New corporate governance reforms to increase boardroom accountability
Business Secretary, Greg Clark, has set out how the Government’s package of corporate governance reforms will enhance the transparency of big business to shareholders, employees and the public.
In the coming months, the Government will introduce new laws to require:
- around 900 listed companies to annually publish and justify the pay ratio between CEOs and their average UK worker;
- all companies of a significant size to publicly explain how their directors take employees’ and shareholders’ interests into account; and
- all large companies to make their responsible business arrangements public.
Last year the Prime Minister made clear that the behaviour of a small number of companies had damaged the public’s trust in big business. She set out proposals to improve transparency and accountability and give employees a voice in the boardroom. The reforms announced on 29 August follow a thorough consultation process.
Business Secretary, Greg Clark, said:
“One of Britain’s biggest assets in competing in the global economy is our deserved reputation for being a dependable and confident place in which to do business. Our legal system, our framework of company law and our standards of corporate governance have long been admired around the world.
“We have maintained such a reputation by keeping our corporate governance framework under review. Today’s reforms will build on our strong reputation and ensure our largest companies are more transparent and accountable to their employees and shareholders.”
The Business Secretary will seek to ensure employees’ interests are better represented at board level of listed companies. He will ask the Financial Reporting Council (FRC), which sets high standards of governance through the UK Corporate Governance Code, to introduce a new requirement in the code to achieve this.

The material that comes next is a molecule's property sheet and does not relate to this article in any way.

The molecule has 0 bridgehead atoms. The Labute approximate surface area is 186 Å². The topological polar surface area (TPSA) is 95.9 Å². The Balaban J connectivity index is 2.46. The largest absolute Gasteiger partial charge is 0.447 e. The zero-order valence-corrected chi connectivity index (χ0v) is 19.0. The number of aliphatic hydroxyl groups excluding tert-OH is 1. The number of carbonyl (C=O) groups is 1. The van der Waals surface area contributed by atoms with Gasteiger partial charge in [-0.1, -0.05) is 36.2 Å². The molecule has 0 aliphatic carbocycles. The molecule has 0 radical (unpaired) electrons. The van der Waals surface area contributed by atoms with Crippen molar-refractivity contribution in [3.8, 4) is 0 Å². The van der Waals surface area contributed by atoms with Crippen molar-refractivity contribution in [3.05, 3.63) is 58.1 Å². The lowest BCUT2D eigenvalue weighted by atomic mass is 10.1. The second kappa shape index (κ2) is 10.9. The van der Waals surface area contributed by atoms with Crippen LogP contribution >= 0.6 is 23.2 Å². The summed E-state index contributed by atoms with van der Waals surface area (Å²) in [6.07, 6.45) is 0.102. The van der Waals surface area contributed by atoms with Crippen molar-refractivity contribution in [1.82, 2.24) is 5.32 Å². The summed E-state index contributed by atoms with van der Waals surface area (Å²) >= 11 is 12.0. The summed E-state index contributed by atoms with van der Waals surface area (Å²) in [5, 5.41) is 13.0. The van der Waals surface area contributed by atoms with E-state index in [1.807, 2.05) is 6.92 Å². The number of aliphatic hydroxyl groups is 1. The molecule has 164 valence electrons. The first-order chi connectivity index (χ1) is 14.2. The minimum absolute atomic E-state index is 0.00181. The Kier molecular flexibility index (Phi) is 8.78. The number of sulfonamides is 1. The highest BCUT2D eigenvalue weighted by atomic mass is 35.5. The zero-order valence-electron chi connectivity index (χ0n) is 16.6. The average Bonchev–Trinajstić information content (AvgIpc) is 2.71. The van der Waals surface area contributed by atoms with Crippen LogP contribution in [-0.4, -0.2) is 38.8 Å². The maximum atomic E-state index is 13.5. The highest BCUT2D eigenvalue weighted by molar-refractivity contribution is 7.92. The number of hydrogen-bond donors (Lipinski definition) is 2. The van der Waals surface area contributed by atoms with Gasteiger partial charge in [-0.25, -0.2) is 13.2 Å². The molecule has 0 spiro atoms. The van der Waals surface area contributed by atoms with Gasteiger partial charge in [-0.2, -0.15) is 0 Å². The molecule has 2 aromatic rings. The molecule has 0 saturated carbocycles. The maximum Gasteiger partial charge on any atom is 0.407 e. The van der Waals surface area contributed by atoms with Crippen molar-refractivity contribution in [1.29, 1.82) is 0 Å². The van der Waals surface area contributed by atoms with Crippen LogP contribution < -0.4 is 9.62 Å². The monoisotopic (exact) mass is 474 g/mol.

Under the code’s ‘comply or explain’ basis, firms would have to either:
- assign a non-executive director to represent employees;
- create an employee advisory council; or
- nominate a director from the workforce
The FRC will also be asked to work with the business community and the Government to develop a voluntary set of corporate governance principles for large private companies.
Stephen Haddrill, CEO of the FRC, said:
“The UK’s deserved reputation for good corporate governance, earned over the last 25 years, has underpinned British business success. How we develop the framework will be key to boosting competitiveness, transparency and integrity in business particularly after Brexit. Successful and sustainable business are not just good for the economy, they support wider society by providing jobs and helping to create prosperity.
“The FRC is undertaking a fundamental review of the Corporate Governance Code. The Government’s feedback will help inform the development of our consultation later this year.
“Large private companies are integral to the UK economy as significant employers and supporters of communities and families. It is right that we develop a set of corporate governance principles to enhance confidence that they act in the public interest.”
The Government intends to bring legislative reforms into effect by June 2018.
Responding to the Government’s responsible business reforms, Stephen Martin, Director General of the Institute of Directors, said:
“The Secretary of State is taking a sensible approach on giving workers a bigger say, by allowing companies to choose the best way to implement the new rules. All directors are responsible for the whole company, so any with the specific remit to speak for employees must be adequately trained and aware of their responsibility to promote the long-term success of the business.
“Pay ratios will sharpen the awareness of boards on the issue of remuneration, but they can be a crude measure. Companies will have to prepare themselves to explain how pay as a whole in their business operates, and why executives are worth their packages.”